Choosing an RV rental may seem simple, but it might involve more than you think. Here are some things that you should know before you even head online to Google “RV rentals near me.”
Choosing an RV Rental: Different Types of RVs
One of the first things you should know is that as long as an RV is under 26,000 pounds (which most are), you won’t need a special license to drive it. From here, you’ll need to know about the two classes and many subclasses of RVs. These include:
Drivable RVs or motorhomes are those in which you drive and sleep in the same area. There are three classes here:
- Class A looks like a coach bus. You may need a special license to drive these because of their weight.
- Class B RVs are what’s known as camper vans. These are fine for one or two people but may not include a bathroom.
- Class C RVs are both spacious and easy to maneuver. Typically, these are built on a truck chassis or a van frame so they drive like a big truck.
Towable RVs are those that are towed behind an SUV, so you don’t sleep and travel in the same space. There are four types:
- A folding or popup trailer with canvas sides that pop out.
- A fifth wheel, so-called because it requires a special hitch to pull it. These have a split-level floor plan and huge kitchens.
- The travel trailer, which is like a fifth wheel but doesn’t require a special hitch.
- A truck camper that sits on top of the pickup part of a truck.
Consider Space Before Signing Up for an RV Rental
Even though you don’t need a special driver’s license to drive an RV rental, you may still be more comfortable driving one that uses a hitch or is more like a van. This is something to consider when looking at RV rentals in Florida but it will honestly depend on where you’re going, how much you’ll need to maneuver the RV, and who will be taking the trip with you.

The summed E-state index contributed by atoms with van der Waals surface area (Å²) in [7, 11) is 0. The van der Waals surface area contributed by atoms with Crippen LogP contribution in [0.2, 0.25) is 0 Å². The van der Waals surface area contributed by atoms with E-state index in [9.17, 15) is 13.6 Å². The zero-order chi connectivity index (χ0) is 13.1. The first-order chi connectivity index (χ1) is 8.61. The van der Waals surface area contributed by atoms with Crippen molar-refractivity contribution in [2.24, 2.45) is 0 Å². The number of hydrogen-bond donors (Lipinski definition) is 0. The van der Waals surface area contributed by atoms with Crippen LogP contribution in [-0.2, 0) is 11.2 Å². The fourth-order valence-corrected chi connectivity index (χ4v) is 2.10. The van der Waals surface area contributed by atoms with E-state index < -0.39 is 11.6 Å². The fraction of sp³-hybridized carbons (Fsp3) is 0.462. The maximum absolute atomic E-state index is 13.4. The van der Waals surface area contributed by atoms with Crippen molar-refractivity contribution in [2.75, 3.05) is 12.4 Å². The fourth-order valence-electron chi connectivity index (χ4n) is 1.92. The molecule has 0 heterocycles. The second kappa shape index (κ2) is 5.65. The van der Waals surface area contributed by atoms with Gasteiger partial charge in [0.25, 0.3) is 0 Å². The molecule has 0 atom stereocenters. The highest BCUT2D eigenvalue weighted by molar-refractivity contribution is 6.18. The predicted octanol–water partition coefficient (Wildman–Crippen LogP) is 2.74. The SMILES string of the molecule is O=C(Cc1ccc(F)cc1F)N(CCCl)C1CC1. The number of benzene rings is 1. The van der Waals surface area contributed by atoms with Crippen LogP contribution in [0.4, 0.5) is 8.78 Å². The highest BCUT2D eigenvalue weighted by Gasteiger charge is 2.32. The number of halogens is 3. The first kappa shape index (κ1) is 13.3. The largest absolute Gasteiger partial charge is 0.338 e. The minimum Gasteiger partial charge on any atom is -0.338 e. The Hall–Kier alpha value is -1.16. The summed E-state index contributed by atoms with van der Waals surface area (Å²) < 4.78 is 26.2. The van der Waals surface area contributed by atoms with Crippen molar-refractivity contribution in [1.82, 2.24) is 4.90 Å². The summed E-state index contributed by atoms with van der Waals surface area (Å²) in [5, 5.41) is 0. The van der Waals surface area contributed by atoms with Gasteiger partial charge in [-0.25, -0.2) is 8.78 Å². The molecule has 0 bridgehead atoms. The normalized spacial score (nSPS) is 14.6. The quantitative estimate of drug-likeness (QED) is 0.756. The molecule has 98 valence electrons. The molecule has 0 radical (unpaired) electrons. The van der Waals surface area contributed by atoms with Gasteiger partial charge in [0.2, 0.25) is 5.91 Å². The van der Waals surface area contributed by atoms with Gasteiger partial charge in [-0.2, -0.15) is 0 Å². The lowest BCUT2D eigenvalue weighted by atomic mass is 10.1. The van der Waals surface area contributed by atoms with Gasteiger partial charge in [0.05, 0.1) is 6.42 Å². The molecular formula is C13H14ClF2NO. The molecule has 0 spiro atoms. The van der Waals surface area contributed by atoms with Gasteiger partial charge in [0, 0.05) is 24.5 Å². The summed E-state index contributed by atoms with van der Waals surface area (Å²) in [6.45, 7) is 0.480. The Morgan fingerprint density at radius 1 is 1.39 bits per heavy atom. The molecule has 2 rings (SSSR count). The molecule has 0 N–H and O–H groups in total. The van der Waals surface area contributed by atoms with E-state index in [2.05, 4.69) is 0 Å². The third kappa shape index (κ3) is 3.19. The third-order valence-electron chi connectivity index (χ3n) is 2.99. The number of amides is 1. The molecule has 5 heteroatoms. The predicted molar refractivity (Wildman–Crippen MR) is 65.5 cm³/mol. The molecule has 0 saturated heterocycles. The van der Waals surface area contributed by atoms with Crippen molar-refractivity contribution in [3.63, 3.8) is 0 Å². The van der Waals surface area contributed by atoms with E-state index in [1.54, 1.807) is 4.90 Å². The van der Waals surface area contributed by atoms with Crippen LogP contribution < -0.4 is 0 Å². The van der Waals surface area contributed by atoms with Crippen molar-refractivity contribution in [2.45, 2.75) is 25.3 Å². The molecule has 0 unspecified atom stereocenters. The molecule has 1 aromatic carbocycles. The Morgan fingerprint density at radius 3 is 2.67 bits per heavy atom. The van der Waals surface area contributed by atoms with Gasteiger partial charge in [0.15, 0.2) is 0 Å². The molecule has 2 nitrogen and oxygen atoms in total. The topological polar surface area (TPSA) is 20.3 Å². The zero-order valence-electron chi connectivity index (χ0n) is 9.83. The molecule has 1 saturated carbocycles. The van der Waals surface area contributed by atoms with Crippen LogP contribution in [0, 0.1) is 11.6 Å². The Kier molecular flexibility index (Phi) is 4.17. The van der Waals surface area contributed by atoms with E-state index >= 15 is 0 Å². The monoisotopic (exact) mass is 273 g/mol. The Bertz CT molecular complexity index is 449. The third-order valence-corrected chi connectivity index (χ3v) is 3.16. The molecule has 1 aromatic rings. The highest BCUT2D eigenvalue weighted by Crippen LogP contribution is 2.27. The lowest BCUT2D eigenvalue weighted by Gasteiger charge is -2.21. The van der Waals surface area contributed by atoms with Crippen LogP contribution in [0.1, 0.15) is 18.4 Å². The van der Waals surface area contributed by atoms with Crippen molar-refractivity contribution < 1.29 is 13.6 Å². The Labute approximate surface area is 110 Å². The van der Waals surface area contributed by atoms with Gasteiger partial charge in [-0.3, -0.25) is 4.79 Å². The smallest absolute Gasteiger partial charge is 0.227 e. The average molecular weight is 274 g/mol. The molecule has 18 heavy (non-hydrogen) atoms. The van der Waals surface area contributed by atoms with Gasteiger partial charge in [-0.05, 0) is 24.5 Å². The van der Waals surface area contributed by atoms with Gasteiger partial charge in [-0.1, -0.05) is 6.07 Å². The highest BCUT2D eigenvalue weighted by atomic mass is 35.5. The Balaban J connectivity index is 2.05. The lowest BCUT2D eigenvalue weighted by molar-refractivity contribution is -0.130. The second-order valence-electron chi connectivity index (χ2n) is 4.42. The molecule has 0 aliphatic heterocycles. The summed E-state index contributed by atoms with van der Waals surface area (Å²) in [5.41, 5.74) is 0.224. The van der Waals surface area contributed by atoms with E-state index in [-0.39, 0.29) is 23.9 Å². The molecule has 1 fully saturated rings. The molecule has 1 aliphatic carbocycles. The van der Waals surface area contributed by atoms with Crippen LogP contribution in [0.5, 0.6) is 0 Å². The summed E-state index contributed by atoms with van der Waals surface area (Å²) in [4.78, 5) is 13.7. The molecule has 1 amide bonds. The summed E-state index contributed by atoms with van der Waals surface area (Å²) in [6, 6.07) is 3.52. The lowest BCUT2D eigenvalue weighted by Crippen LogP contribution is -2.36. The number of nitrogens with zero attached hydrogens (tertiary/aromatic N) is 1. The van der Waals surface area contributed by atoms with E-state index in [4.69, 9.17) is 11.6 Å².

RV Rentals and RV Insurance
As you look at RV rentals in Florida, you’ll want to make sure that you get at least standard insurance, which typically covers up to $200,000 in comprehensive and collision coverage. Sometimes it will also include 24/7 roadside assistance, free towing, and tire service. You may want to look into additional insurance depending on how comfortable you feel with the RV you’re renting.
Consider Gas Mileage in Your Budgeting
Something you may not even stop to consider before you’re behind the wheel of an SUV is just the size of the gas tank. Most are big enough to hold 50 gallons of gas or more.
Another thing you may not think about is how gas prices have a tendency to gradually rise in the spring until they finally peak in late summer. This increase happens because people are driving more frequently and taking vacations. You should have a candid conversation about the RV’s miles to the gallon before renting it so you can budget accordingly.
Make a point to read through all of the fine print in your RV rental agreement. You should also check to see if the rates are different depending on the time of year or length of rental.
Head to the Rental Website